MAC members have also provided non-denominational victim assistance and family support during times when extreme violence has occurred in the community. Their assistance has always been welcomed and allowed the officer on the scene to return to duties associated with the investigation of the crime. They have been able to provide that added level of empathy and comfort so vital to a family who is suffering intense grief.

MAC members have also assisted by providing volunteer patrols around an area where young students had been victims of assault coming to and from school. As a result of their patrols, the assaults and harassment were significantly reduced

6. What are the major lessons learned that would be helpful for others trying to implement a similar program?

At times, administrators can be sidetracked by the various arguments about maintaining a clear separation of church and state. However, when too much focus is placed on this issue, an important communication vehicle to a large and vibrant part of their city is closed off. By inviting ministers to engage in a healthy two-way dialogue about problems and then focusing on solutions, an effective vehicle is established. The Ministers Against Crime program has been a success based largely on the clear program definition and mutual respect that all parties have for one another. If administrators approach this program with an open mind it can work and will result in improved police service to an often times under represented part of the community.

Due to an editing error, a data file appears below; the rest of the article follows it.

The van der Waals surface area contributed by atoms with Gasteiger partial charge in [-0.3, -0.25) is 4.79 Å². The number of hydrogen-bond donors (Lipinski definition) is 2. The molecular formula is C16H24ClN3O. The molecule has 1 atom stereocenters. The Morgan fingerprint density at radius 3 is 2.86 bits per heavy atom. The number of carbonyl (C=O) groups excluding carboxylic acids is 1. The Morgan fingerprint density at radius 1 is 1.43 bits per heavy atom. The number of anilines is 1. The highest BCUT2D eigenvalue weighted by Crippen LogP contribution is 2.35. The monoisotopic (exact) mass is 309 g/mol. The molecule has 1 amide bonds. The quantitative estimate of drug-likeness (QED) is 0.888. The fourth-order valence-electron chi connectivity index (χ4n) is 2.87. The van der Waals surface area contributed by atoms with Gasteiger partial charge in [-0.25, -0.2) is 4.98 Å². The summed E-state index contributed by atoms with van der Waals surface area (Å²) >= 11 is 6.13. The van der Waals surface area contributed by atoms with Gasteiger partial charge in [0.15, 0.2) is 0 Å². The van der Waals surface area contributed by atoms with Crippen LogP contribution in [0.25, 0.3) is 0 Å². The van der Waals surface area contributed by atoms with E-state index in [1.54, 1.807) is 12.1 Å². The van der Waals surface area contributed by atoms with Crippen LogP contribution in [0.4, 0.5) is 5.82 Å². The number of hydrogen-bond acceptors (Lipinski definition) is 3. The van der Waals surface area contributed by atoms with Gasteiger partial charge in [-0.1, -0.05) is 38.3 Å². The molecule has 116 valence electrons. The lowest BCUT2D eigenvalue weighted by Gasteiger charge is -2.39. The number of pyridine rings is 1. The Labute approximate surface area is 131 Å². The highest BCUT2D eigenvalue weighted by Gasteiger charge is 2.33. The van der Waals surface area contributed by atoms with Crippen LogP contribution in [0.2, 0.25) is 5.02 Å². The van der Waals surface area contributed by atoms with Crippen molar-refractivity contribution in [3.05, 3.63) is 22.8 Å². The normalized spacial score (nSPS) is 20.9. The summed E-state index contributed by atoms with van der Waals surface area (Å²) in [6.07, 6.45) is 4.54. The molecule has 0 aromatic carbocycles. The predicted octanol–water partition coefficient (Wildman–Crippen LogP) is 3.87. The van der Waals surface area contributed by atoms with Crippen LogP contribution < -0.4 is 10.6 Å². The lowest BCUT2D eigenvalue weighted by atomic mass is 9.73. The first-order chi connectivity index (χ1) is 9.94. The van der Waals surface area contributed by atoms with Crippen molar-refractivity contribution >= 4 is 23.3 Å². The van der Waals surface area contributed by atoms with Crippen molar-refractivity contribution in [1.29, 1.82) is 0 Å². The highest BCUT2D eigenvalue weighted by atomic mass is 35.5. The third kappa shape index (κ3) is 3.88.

7. What specific advice do you have for mayors interested in replicating a program such as yours?

This is a program that cannot be rushed and should be developed in steps so that it is successful. Far too often administrators implement entire programs and fail due to the vastness of their scope. Mayors should be patient in allowing this program to grow at a pace which is comfortable for the clergy and provides for successes along the way. It also must have the support of top management in the Police Department with heavy interface and dialogue from the Chief and his/her command staff all the way down to the beat officer. The program must have constant reinforcement and the ministers must be encouraged along the way as this is a new role for many.

For more information, please contact:

Luther Perry
Community Liaison Officer
Police Administration
350 West Belknap
Fort Worth, Texas 76102
Telephone: (817) 877-8394
Fax: (817) 871-8036